Coding standards for 32/64-bits data

Bron Gondwana brong at
Wed Jun 29 09:32:23 EDT 2011

On Wed, Jun 29, 2011 at 02:21:17PM +0200, Julien Coloos wrote:
> Hi there,
> I am currently wondering how to properly handle (ex-32/)64-bits data
> in cyrus code. Since this may be useful for other developpers
> willing to contribute to cyrus, I am asking on the mailing list
> instead of IRC channel (that I have yet to join actually).
> In previous versions of cyrus, some data could be 32 or 64-bits
> depending on the architecture. For example the quota value (and the
> associated printf format) was 64-bits if HAVE_LONG_LONG_INT was
> defined, 32-bits otherwise. To limit the impact on source code,
> typedef and #define was used:
> typedef unsigned long long int uquota_t;
> typedef long long int quota_t;
> #define UQUOTA_T_FMT     "%llu"
> #define QUOTA_T_FMT      "%lld"
> #define QUOTA_REPORT_FMT "%8llu"
> #else
> typedef unsigned long uquota_t;
> typedef long quota_t;
> #define UQUOTA_T_FMT     "%lu"
> #define QUOTA_T_FMT      "%ld"
> #define QUOTA_REPORT_FMT "%8lu"
> #endif
> I used the same scheme for ticket 3374 (selection of most fitting
> partition/backend) where I had to handle the partition/backend disk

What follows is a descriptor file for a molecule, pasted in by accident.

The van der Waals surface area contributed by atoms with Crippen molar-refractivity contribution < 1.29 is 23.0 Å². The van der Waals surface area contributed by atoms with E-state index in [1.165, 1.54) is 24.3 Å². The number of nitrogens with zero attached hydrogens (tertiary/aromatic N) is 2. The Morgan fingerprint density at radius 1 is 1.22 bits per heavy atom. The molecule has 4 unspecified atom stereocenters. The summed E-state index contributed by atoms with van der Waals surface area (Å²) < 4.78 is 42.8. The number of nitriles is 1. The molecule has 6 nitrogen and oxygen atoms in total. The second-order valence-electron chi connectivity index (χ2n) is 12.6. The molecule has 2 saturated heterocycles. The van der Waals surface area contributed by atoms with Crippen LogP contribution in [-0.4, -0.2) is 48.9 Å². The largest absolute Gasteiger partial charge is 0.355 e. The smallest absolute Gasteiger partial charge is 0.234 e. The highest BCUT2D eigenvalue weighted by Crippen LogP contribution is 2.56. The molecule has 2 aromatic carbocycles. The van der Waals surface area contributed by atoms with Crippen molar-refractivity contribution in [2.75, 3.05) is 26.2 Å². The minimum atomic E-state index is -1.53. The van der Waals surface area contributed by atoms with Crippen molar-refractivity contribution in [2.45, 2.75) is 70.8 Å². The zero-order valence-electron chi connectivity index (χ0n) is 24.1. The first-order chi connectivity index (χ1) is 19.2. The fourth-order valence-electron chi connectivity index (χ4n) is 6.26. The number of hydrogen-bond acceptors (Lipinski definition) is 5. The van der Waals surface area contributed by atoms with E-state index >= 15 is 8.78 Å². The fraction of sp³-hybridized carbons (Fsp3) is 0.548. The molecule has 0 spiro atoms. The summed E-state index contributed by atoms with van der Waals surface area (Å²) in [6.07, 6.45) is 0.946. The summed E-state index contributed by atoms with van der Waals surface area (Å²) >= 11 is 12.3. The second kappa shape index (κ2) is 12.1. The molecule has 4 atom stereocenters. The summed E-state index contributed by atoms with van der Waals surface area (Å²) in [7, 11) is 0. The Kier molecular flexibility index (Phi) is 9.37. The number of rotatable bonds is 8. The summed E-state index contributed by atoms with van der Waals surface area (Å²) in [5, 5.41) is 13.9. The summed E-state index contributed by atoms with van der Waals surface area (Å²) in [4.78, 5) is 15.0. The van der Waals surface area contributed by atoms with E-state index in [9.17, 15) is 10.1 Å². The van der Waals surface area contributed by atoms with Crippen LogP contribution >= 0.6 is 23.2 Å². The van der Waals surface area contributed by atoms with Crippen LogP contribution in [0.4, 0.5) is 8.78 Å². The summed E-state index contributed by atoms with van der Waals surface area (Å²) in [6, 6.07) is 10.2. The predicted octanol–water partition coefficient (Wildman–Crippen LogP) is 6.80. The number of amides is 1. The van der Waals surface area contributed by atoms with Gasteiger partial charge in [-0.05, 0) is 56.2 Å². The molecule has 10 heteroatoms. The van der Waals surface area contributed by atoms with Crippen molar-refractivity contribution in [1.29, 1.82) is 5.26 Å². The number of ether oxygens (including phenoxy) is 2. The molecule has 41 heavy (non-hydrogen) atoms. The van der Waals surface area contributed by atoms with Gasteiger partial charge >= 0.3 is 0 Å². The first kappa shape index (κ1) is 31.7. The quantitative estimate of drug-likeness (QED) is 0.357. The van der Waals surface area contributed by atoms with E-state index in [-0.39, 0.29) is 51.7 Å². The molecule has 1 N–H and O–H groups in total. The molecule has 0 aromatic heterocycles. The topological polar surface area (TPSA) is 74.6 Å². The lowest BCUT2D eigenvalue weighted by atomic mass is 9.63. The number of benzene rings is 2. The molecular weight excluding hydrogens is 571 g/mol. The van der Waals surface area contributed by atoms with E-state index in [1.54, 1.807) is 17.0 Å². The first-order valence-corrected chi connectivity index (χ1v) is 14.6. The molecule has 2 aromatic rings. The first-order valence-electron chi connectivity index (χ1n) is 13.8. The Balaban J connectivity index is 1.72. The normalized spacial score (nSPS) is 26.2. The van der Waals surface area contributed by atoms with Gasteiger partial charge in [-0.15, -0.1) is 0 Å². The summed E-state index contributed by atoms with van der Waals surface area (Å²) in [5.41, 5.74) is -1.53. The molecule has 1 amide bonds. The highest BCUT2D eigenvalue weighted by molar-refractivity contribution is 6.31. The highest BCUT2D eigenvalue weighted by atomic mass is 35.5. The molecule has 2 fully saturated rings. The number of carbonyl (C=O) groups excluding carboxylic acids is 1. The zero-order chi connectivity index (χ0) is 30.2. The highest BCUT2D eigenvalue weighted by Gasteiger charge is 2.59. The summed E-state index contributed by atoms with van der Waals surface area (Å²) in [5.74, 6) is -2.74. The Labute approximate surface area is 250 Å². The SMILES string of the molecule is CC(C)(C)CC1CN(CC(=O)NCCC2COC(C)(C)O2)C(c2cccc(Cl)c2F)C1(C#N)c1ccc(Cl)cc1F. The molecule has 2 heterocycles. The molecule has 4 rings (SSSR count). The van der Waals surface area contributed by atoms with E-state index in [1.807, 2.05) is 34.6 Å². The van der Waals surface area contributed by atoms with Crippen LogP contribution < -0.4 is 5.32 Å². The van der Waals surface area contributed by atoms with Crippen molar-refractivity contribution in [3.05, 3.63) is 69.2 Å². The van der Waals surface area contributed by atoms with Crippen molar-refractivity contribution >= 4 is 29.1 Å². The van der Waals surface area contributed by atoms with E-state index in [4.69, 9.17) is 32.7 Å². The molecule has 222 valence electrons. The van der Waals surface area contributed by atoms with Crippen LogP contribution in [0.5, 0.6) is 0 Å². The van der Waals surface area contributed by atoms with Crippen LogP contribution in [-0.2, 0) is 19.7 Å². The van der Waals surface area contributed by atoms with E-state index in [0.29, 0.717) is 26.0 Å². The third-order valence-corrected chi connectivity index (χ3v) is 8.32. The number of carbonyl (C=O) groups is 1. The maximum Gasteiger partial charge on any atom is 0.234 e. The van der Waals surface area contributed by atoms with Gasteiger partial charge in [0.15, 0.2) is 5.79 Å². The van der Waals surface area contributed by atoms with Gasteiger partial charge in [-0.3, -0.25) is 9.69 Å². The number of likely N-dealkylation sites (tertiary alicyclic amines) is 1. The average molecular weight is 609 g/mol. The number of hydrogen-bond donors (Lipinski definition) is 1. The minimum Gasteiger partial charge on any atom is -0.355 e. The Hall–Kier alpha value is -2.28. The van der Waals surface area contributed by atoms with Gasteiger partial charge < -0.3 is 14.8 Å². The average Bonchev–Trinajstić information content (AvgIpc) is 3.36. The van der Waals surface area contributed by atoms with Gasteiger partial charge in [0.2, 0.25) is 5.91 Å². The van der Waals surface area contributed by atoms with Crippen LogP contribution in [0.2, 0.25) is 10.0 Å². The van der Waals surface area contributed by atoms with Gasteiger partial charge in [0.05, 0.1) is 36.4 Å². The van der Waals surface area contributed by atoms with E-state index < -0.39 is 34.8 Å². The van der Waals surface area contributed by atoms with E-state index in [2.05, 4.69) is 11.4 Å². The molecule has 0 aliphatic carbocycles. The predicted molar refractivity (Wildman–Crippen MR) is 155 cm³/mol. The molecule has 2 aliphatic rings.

> size.
> But it appears a few months ago 64-bits support became mandatory in
> master, and in the case of quota only the typedef and #define of the
> 64-bits section were kept.
> Leaving aside legacy data, the question is how to handle new ones
> (like the feature I worked on) ? Should we:
>  - keep on using typedef and #define, even if we now only use
> 64-bits types: in that case it is easier to change the data type if
> needed (Who will ever need more than 640kB memory ? ;p)
> or
>  - just use plain "(unsigned) long long / (u)int64_t" types and
> associated printf formats

I vote for using (u)int64_t and associated formats everywhere.
And stripping all the other stuff.   I did an informal poll and
discovered that approximately nobody compiles anywhere that
doesn't offer a longlong type.  Even on 32 bit platforms.

The future is now people.


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